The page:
The state of Georgia has 10 historically Black colleges. Seven of those schools are private, meaning they don’t get the majority of their funding from state government and they aren’t under the supervision of the University of Georgia system.
It also means thousands of Black college students who might otherwise be eligible to vote in Georgia, including in tomorrow’s key runoff election for a U.S. Senate seat, won’t be allowed to run based on a law that dates back almost two decades, according to an NBC News report.
Georgia is one of several states that since the 2020 presidential election has passed laws that critics say are aimed at suppressing Black and Hispanic voter turnout, largely because those groups tend to vote Democratic and Republicans control the state legislature, which sets voting policy. But this specific measure is 16 years old, predating the 2021 voting law signed by Georgia’s Republican Gov. Brian Kemp. It doesn’t explicitly forbid out-of-state students from voting in Georgia, but it says that students at private colleges can’t use their university issued student IDs as proof of address when registering or at the polls.
Since IDs from Georgia’s public universities are considered state-issued, they can be used for voting. That means that the 40,000 students enrolled at Georgia Tech or the 30,000 students at the University of Georgia could theoretically vote in Georgia even if they matriculated from out of state or go home between semesters, while the roughly 10,000 students enrolled in the Atlanta University Center institutions (Clark Atlanta University, Spelman University, Morehouse College and the Morehouse School of Medicine), can’t vote in Georgia unless they obtain a state issued ID, which in some cases is impossible.
From NBC News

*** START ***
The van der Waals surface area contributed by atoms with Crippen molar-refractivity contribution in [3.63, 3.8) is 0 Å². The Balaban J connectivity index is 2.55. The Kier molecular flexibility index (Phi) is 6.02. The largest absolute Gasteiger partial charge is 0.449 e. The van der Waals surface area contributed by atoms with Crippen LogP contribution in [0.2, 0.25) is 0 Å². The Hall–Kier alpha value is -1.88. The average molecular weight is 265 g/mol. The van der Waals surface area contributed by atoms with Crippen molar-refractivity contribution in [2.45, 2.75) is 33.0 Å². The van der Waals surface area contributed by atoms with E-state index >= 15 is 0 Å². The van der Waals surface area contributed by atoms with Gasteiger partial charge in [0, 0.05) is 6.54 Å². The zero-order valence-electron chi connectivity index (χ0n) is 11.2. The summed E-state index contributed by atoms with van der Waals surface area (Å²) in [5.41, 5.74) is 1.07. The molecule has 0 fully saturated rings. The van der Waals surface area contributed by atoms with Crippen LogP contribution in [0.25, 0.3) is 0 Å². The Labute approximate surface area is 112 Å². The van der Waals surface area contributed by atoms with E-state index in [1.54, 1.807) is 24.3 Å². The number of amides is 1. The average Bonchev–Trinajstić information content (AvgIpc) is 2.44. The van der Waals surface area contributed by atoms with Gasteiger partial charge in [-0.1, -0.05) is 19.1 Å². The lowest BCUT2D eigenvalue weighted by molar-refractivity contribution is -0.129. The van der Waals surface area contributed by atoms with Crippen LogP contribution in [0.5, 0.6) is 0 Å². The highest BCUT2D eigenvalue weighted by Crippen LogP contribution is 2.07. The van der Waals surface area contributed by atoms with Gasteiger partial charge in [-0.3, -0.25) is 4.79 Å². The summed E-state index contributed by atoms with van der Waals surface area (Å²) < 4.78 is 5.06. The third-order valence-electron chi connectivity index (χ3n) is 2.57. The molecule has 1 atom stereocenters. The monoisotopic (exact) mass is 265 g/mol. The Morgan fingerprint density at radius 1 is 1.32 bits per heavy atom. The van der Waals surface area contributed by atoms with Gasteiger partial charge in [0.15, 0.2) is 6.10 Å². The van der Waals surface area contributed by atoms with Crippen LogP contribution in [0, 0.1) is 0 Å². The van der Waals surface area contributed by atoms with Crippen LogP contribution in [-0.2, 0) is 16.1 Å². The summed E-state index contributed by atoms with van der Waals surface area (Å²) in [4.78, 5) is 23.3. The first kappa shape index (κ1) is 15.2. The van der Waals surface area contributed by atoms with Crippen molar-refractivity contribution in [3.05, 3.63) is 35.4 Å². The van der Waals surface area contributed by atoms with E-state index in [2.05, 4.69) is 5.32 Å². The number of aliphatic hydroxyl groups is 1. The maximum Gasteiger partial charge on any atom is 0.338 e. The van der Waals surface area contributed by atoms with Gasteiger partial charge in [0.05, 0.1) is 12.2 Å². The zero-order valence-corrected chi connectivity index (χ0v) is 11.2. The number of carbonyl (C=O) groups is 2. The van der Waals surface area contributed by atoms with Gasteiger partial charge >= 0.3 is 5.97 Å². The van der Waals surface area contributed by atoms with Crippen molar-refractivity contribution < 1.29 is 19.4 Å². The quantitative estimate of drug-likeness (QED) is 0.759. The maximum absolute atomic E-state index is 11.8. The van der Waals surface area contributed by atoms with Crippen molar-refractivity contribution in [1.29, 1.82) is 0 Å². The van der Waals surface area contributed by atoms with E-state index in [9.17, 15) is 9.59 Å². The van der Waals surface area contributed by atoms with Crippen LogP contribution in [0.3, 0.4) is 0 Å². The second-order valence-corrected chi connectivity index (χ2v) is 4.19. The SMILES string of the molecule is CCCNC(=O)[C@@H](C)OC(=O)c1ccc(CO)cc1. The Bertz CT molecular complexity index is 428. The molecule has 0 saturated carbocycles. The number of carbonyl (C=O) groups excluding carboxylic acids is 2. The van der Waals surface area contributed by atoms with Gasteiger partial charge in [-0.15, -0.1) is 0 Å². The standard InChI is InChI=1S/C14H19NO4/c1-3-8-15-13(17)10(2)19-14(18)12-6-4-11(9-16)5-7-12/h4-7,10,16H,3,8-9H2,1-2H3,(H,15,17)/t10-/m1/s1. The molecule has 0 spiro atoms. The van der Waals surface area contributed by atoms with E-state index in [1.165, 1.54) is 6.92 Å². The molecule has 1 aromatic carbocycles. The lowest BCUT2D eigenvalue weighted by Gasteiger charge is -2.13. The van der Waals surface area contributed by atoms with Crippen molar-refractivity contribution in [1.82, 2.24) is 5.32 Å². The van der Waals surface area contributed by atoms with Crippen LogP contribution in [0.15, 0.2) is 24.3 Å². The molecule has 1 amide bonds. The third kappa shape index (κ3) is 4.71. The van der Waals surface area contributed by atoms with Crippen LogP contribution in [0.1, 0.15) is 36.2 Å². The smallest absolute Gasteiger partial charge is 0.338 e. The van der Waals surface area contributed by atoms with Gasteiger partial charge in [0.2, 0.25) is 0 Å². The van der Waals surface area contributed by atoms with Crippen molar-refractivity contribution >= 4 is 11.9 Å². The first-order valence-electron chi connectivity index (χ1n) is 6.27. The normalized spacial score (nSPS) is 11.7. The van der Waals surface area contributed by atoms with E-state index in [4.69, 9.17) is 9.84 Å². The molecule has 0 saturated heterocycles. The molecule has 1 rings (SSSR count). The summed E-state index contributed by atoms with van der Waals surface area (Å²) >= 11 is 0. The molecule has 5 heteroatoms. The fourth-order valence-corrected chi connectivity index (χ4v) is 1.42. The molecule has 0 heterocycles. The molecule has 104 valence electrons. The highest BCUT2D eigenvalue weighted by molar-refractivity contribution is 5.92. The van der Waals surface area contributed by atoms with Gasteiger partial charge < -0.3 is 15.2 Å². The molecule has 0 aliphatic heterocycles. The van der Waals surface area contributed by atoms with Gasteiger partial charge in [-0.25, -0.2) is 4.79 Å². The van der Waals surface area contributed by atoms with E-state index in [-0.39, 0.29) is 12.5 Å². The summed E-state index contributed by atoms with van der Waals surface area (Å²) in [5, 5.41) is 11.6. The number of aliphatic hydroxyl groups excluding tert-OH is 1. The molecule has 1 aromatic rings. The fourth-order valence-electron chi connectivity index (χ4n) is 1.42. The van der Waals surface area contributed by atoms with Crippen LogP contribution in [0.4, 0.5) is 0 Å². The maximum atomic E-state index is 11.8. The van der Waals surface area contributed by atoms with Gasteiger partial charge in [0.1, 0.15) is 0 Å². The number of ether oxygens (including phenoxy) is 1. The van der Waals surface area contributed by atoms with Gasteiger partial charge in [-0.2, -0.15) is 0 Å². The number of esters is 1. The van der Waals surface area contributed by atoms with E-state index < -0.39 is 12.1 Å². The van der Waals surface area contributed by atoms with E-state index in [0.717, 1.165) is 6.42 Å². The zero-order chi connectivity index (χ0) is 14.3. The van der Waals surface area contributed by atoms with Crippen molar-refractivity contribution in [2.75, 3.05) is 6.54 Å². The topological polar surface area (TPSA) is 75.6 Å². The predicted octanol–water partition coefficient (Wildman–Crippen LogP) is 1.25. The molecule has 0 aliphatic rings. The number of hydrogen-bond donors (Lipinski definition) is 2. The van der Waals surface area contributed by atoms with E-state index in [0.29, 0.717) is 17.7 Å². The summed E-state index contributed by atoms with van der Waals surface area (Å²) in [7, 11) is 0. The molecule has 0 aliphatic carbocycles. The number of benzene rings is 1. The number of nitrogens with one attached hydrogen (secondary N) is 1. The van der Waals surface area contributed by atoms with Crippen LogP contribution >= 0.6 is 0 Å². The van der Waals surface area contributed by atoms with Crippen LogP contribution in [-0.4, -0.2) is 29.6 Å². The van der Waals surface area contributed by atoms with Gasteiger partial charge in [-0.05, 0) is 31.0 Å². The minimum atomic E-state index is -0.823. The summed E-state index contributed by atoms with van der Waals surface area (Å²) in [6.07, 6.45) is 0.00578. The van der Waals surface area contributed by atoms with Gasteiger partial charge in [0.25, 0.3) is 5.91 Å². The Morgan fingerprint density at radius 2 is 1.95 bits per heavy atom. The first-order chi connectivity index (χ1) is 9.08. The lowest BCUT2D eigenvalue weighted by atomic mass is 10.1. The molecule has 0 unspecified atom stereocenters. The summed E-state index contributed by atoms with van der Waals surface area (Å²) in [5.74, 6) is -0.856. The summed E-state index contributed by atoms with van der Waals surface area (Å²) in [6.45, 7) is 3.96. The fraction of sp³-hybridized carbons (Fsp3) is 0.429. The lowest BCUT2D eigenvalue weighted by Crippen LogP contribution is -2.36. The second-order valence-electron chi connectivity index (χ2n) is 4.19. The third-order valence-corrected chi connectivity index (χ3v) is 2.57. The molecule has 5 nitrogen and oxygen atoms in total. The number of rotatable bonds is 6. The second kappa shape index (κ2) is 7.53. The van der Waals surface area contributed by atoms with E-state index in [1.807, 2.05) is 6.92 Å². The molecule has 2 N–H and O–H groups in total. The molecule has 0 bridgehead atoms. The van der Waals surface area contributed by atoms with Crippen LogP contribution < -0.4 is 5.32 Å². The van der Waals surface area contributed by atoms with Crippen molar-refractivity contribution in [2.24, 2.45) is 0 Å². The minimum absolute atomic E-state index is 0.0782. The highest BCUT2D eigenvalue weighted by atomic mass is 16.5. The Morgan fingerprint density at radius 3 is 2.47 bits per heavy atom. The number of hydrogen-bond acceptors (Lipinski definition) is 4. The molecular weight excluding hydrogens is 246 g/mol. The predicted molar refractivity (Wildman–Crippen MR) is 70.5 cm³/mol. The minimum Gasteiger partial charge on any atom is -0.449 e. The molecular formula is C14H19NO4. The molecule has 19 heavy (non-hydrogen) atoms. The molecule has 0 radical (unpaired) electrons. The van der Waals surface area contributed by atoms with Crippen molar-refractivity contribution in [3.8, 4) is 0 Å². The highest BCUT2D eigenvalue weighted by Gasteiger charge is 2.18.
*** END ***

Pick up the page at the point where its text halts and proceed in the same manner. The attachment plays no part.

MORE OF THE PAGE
“You have a lot of students who came from cities like Philadelphia, or New York and they never needed a driver’s license or had a state ID in their state,” said Sylvester Johnson, an Atlanta-area organizer with the group. He noted that the only form of photo ID some he’d talked with on various Atlanta campuses currently had was their student ID from the private HBCU they were enrolled in.
“These are the kind of students who are affected,” he said.
Johnson and his team of volunteers have been combing the seven private HBCU campuses across the state in recent weeks reminding students what they must bring when they cast their ballot in person.
Tomorrow’s runoff between Democratic incumbent U.S. Sen. Raphael Warnock and Republican challenger Herschel Walker is considered crucial even though last month’s midterm elections already saw voters decide that Democrats will retain control of the Senate. If Warnock wins, he party gains a slightly larger margin that it can use to push forward legislation, while a Walker victory would make that road tougher.
And college students’ votes could make all the difference in a race where polls show Warnock currently holding a slim lead. Young voters and people of color—by definition categories that overindex on private, HBCU campuses, were critical to Warnock’s first victory back in 2020.